As the 5th July is a national holiday in Slovakia, I decided to make the most of it and do something productive. After extensive deliberation; hiking won, and relaxing in the thermal waters of Komárom lost. I was acutely aware I may regret this decision.
Záhorská Bystrica to Rača, via Pajštún Castle
Starting from Záhorská Bystrica, which is accessible by local bus #37, I took advantage of the excellent network of marked hiking trails, and made my way towards Marianke via the blue trail. Given the scorching heat, it was hard to ignore an inviting pub, thus my hike essentially started with a quick beer.
Over the hill to Borinka via the red trail didn’t take too long, however it was a steep hike up to the ruins of Pajštún Castle. Fortunately, the majority of walking from this point would be under the cover of trees, which at least provided protection from the sun.
Since moving to Bratislava, I’ve been on several hikes through the Malé Karpaty, and whilst the walks and nature have been enjoyable, the views have been somewhat disappointing. Until Pajštún, that is. There are excellent views of the Malé Karpaty towards the south east, with Borinka, Kamzík TV tower and Devínská kobyla all visible, as well as the flat plains of Lower Austria to the north west.
This medieval castle was built in the 13th century, was rebuilt having been destroyed by fire during the 18th century, and has been in ruins since demolished by Napoleon’s Army in 1809. Whilst only some of the masonry remains today, it’s a popular destination or stop for hikers, many of whom were drinking beer whilst cooking sausages on open fires, and inevitably someone had brought along a guitar. Most of the area within the castle is now grass and trees, so plenty of space for relaxing in the sun or shade. As I was leaving, there were several groups climbing the face on the rock on which the castle was situated.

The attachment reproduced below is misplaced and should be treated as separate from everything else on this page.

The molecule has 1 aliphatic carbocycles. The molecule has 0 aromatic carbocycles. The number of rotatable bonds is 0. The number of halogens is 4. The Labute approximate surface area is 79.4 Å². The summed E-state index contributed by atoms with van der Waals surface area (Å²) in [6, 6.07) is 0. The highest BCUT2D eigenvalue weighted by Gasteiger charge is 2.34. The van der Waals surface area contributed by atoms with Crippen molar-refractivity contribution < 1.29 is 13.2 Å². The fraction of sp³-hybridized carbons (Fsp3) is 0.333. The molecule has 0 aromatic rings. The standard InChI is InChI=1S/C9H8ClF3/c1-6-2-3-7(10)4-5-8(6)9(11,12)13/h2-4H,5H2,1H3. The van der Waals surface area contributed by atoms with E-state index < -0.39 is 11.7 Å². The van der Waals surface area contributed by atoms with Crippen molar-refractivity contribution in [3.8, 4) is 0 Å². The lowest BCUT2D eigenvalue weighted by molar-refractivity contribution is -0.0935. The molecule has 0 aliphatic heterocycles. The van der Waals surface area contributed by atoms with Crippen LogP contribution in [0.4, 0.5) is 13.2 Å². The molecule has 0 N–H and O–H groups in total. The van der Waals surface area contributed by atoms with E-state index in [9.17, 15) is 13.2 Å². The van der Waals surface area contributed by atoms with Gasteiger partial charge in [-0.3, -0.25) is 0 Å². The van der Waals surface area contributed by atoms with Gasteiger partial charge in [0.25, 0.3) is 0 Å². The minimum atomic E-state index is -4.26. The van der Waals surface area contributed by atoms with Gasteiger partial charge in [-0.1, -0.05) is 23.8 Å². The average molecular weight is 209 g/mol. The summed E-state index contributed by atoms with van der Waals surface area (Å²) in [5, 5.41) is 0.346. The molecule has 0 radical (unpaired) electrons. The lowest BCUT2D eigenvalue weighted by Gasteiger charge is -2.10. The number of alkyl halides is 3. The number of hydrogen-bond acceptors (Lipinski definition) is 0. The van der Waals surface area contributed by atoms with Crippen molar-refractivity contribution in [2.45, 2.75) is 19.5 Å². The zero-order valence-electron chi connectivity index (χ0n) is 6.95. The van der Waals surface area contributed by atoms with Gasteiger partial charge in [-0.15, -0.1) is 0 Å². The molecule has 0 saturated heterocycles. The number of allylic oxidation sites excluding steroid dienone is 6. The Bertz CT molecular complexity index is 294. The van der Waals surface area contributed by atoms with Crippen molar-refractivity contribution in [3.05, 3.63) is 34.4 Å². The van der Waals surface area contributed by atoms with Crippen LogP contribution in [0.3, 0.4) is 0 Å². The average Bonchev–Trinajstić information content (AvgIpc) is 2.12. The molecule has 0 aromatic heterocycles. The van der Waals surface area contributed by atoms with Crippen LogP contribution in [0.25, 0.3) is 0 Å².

I continued on towards my next stop, the rather disappointing ruins of Dračí hrádok, via the yellow trail. This route was reasonably flat, however the descent to the ‘main road’ was quite steep.
My bottle of water, which was still cold, having started as a block of ice, was almost finished, yet I still had one final hill to negotiate. At this point the thought of relaxing in thermal water and generally being lazy entered my mind, although that was promptly disregarded as I followed the green trail towards Rača, transversing the Malé Karpaty. Unfortunately there are very few places in the Malé Karpaty where you can stop to buy food and drink, which is quite unusual for such a popular hiking and biking area. The only one I’ve found to date is at Biely kríž, which is situated between Borinka and Svätý Jur.
The village of Rača, which has now essentially been swallowed by an expanding Bratislava, was pleasant enough; plenty of cafes and restaurants, and as expected, several shops selling wine. However. I returned to Bratislava and had a couple of beers in Novomestsky Pivovar, the only microbrewery in Bratislava I’d yet to visit.
The walk was just under 20 km in length, and took around five hours, excluding breaks. Whilst the majority of my route was nothing spectacular, I’d definitely recommend hiking from Borinka to Pajštún – the views alone are worth it!
A return VISIT
I returned to Pajštún castle on the 15th September (another Slovakian national holiday), this time starting in Borinka, although descending via the yellow trail to Stupava. After a quick stop at D´Artagnan for some bryndzové pirohy, followed by a few beers in the Komunál klub courtyard, it was back to Bratislava. At just over 6 km, this route was a little more relaxed.